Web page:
After our exploration into Pentecostal gender history, it seems like a safe bet to say that Pentecostals have avoided all the pitfalls of modern society! We’ve done it! Sure, Charles Parham was racist, but he was the exception to the rule, right? I mean, most people look at William J. Seymour as the founder anyway; racism avoided!
Here’s some bad news: Aimee Semple McPherson––the founder of an American Pentecostal denomination, a powerful speaker and visionary, an early environmentalist, and beacon of hope for women’s rights in a time of great despair––attended KKK meetings alongside Parham.
Perhaps things are not quite as neat and tidy as we’d hoped…
Racism and Sexism
Racism and sexism are often tied together, and there are many explanations as to why. One that I find compelling is that people in power avoid confrontation and ultimately responsibility by doing two things. First, they attack those without power (often women and people of color) in a tone that says, “You need to stay in your place.” President Trump utilizes this tactic regularly in order to reduce people’s identity. He doesn’t attack a job performance, that’s too passive; no, he attacks their very being.
Tragically, for many Americans, many of which are white and seemingly disgruntled about losing prominence to women and people of color, these actions are praised, calling Trump a strong leader. Worse yet, around 80% of white Evangelicals supported Trump. Sure, the argument is that many didn’t support Trump as much as they disliked Clinton; but it is telling that a conservative group of people who once claimed that moral values were paramount abandoned it all so quickly.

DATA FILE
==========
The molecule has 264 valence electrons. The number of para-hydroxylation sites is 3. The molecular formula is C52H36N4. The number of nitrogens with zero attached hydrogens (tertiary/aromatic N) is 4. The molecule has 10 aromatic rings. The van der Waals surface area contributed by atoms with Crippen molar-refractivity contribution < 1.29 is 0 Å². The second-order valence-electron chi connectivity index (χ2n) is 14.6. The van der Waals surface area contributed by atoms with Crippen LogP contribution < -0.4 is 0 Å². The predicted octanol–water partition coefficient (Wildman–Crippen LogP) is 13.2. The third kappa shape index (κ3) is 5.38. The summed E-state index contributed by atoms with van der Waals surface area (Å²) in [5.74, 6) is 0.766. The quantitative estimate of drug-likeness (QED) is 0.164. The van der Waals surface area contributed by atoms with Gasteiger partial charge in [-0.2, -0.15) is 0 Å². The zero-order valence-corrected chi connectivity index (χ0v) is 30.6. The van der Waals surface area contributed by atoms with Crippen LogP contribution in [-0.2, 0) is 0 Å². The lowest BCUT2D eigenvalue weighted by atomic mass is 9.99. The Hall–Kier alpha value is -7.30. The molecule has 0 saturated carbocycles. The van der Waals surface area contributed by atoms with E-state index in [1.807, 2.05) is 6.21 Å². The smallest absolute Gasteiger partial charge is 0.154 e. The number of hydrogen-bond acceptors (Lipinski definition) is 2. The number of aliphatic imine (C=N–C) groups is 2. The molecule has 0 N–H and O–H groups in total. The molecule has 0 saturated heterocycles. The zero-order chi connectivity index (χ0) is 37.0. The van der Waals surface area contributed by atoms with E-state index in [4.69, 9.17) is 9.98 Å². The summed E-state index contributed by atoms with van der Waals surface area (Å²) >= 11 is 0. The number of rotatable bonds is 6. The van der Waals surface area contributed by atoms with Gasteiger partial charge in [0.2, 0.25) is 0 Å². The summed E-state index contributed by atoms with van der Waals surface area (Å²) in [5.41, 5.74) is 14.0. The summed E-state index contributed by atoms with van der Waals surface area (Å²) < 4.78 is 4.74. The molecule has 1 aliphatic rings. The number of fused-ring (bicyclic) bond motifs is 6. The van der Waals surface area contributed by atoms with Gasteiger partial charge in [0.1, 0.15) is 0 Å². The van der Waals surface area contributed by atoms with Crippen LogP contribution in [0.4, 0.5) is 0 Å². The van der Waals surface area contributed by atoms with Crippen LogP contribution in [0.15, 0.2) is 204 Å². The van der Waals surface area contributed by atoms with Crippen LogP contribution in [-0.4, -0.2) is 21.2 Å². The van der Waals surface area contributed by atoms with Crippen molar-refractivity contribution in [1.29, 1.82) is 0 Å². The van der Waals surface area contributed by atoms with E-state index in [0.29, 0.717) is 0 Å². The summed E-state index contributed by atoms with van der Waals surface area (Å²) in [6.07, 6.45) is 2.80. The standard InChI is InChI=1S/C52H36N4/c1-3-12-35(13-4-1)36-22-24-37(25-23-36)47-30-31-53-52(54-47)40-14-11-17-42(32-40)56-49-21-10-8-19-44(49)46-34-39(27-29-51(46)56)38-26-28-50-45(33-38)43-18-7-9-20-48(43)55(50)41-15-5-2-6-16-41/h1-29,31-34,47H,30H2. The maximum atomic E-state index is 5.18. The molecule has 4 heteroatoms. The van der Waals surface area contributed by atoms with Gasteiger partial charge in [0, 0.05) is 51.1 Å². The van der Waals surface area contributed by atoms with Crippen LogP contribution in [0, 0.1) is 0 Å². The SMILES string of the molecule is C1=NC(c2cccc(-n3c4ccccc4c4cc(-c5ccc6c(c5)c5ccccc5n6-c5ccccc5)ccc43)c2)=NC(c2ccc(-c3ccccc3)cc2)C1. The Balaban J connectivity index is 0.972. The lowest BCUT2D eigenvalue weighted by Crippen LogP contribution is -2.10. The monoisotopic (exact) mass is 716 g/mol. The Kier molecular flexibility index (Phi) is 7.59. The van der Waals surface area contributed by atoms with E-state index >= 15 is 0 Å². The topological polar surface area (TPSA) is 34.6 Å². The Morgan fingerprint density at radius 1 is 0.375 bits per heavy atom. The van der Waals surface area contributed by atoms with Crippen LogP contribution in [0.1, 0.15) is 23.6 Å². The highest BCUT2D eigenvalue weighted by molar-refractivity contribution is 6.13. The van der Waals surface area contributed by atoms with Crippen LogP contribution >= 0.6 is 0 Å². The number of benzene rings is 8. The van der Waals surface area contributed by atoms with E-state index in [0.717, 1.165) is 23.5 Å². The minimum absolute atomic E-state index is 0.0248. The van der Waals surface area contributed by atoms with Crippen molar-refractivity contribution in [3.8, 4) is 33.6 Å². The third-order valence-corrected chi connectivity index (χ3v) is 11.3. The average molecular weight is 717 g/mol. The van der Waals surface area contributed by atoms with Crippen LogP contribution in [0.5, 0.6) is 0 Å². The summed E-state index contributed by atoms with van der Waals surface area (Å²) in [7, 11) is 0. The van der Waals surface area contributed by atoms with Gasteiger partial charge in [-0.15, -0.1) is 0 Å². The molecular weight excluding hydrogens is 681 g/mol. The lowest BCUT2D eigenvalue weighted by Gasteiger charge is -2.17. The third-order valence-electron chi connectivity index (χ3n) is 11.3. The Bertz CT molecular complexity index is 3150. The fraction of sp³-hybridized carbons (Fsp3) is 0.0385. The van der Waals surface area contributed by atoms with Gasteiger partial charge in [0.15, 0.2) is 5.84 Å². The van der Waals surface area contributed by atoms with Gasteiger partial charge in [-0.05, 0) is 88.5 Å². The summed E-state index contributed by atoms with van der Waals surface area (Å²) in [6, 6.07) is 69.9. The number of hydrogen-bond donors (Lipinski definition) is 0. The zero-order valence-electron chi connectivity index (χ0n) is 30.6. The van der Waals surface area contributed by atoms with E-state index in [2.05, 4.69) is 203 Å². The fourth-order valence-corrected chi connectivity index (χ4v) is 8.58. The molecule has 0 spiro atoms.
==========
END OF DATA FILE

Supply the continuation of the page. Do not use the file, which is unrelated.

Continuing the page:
Second, people in power find ways to create conflict among those without power. In one of my classes at BU, a hotel housekeeper spoke about her working conditions. She said that ownership purposefully understaffed to save a little money, but they still demanded the same productivity. To avoid an uprising, because people can only take so much, ownership decided to raise a few workers’ salaries. This caused animosity among the staff––”I deserved that raise, not you!” Interestingly, this hotel is owned by Harvard University, and news about their enormous endowment was circulating at the time. Over 37 billion in assets and yet they’re somehow unable to bring on more housekeeping staff.